I came across these industrious beetles about half way up a steep trail. They’re rolling dung beetles, as opposed to ‘tunnelers’ or ‘dwellers.’ Tunneling dung beetles dig a hole and bury their dung. Dwellers simply live in the dung where they find it. Rolling dung beetles make a ball, roll it away, and then bury it. In each case, the purpose of this activity is for the female to lay her eggs in the dung. When the egg hatches the larva will have its food source ready and waiting. Yum!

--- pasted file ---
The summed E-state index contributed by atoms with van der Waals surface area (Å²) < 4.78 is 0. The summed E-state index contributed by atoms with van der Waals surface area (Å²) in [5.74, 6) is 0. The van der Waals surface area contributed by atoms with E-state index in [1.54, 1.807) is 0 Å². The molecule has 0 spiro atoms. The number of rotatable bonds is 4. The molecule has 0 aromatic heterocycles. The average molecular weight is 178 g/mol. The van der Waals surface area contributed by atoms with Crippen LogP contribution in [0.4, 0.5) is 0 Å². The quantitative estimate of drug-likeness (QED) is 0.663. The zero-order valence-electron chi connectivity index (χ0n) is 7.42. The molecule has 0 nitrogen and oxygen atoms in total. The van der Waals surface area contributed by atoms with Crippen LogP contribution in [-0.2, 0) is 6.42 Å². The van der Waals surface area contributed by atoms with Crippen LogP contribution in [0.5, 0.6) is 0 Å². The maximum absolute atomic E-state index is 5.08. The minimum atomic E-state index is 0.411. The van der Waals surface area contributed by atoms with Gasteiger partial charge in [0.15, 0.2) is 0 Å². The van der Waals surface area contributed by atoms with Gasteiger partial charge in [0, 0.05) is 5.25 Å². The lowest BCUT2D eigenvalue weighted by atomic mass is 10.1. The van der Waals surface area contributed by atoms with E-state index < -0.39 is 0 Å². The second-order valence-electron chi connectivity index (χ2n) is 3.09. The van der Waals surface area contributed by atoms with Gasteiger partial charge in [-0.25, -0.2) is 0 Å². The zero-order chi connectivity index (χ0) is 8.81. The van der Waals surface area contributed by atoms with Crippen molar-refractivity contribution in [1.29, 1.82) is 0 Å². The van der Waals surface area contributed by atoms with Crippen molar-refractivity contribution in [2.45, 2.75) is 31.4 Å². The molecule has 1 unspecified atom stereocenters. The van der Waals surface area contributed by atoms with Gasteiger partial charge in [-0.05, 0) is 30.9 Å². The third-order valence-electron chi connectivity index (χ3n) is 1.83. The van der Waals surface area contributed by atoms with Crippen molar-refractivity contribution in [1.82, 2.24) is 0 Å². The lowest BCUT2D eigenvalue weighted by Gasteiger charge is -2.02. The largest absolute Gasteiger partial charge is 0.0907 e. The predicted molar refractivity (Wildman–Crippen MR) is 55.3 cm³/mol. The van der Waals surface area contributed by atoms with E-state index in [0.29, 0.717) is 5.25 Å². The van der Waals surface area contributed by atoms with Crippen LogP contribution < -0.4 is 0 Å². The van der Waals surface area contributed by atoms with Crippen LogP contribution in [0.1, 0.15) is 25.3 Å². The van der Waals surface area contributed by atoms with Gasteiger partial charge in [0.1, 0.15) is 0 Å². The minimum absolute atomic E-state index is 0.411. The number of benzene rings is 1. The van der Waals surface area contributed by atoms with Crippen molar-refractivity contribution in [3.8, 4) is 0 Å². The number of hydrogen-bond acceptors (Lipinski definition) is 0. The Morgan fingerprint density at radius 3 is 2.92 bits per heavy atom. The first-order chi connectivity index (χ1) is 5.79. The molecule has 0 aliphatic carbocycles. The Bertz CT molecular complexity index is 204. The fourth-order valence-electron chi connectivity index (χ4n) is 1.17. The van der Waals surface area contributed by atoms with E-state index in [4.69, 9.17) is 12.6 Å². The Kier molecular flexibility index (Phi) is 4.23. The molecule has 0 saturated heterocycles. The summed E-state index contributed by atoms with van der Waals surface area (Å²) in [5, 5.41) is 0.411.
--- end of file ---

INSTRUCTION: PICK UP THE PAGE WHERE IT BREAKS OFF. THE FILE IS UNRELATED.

I’m glad my mother didn’t opt for this strategy, but dung beetles make such a valuable contribution in recycling this waste that they’re often introduced into areas to help in this process. And that’s not the only laudable quality they possess. According to livescience.com, dung beetles can also navigate using the Milky Way, the only non-human creatures known to do so.
I have to say, I was a little worried about how these two would get on on this steep hill. They weren’t around when I returned.